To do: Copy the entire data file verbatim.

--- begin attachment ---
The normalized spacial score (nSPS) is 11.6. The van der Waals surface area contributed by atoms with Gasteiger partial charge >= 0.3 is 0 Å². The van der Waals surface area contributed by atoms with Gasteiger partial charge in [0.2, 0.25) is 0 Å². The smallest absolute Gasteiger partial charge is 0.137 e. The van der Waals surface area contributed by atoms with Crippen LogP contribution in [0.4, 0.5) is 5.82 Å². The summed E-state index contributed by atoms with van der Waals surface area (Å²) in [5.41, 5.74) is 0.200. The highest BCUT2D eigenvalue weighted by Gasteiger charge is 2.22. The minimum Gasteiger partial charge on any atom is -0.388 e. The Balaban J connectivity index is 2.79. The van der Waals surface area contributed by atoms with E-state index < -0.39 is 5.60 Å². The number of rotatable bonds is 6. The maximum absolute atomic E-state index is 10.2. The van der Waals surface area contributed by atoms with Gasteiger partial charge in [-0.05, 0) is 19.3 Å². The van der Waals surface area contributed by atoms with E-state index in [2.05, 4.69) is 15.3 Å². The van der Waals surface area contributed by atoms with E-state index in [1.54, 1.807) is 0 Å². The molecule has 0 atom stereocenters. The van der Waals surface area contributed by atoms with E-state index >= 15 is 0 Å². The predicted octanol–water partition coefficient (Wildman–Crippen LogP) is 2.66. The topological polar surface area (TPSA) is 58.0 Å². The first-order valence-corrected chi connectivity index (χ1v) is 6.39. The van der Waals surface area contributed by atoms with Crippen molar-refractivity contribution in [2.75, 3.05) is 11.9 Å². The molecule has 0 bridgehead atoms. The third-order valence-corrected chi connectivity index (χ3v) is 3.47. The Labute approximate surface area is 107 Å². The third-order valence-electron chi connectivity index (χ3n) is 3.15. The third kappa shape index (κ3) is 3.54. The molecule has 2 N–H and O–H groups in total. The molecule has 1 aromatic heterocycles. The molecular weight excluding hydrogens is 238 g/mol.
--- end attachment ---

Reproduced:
The normalized spacial score (nSPS) is 11.6. The van der Waals surface area contributed by atoms with Gasteiger partial charge >= 0.3 is 0 Å². The van der Waals surface area contributed by atoms with Gasteiger partial charge in [0.2, 0.25) is 0 Å². The smallest absolute Gasteiger partial charge is 0.137 e. The van der Waals surface area contributed by atoms with Crippen LogP contribution in [0.4, 0.5) is 5.82 Å². The summed E-state index contributed by atoms with van der Waals surface area (Å²) in [5.41, 5.74) is 0.200. The highest BCUT2D eigenvalue weighted by Gasteiger charge is 2.22. The minimum Gasteiger partial charge on any atom is -0.388 e. The Balaban J connectivity index is 2.79. The van der Waals surface area contributed by atoms with E-state index < -0.39 is 5.60 Å². The number of rotatable bonds is 6. The maximum absolute atomic E-state index is 10.2. The van der Waals surface area contributed by atoms with Gasteiger partial charge in [-0.05, 0) is 19.3 Å². The van der Waals surface area contributed by atoms with E-state index in [2.05, 4.69) is 15.3 Å². The van der Waals surface area contributed by atoms with E-state index in [1.54, 1.807) is 0 Å². The molecule has 0 atom stereocenters. The van der Waals surface area contributed by atoms with E-state index >= 15 is 0 Å². The predicted octanol–water partition coefficient (Wildman–Crippen LogP) is 2.66. The topological polar surface area (TPSA) is 58.0 Å². The first-order valence-corrected chi connectivity index (χ1v) is 6.39. The van der Waals surface area contributed by atoms with Crippen molar-refractivity contribution in [2.75, 3.05) is 11.9 Å². The molecule has 0 bridgehead atoms. The third-order valence-corrected chi connectivity index (χ3v) is 3.47. The Labute approximate surface area is 107 Å². The third-order valence-electron chi connectivity index (χ3n) is 3.15. The third kappa shape index (κ3) is 3.54. The molecule has 2 N–H and O–H groups in total. The molecule has 1 aromatic heterocycles. The molecular weight excluding hydrogens is 238 g/mol.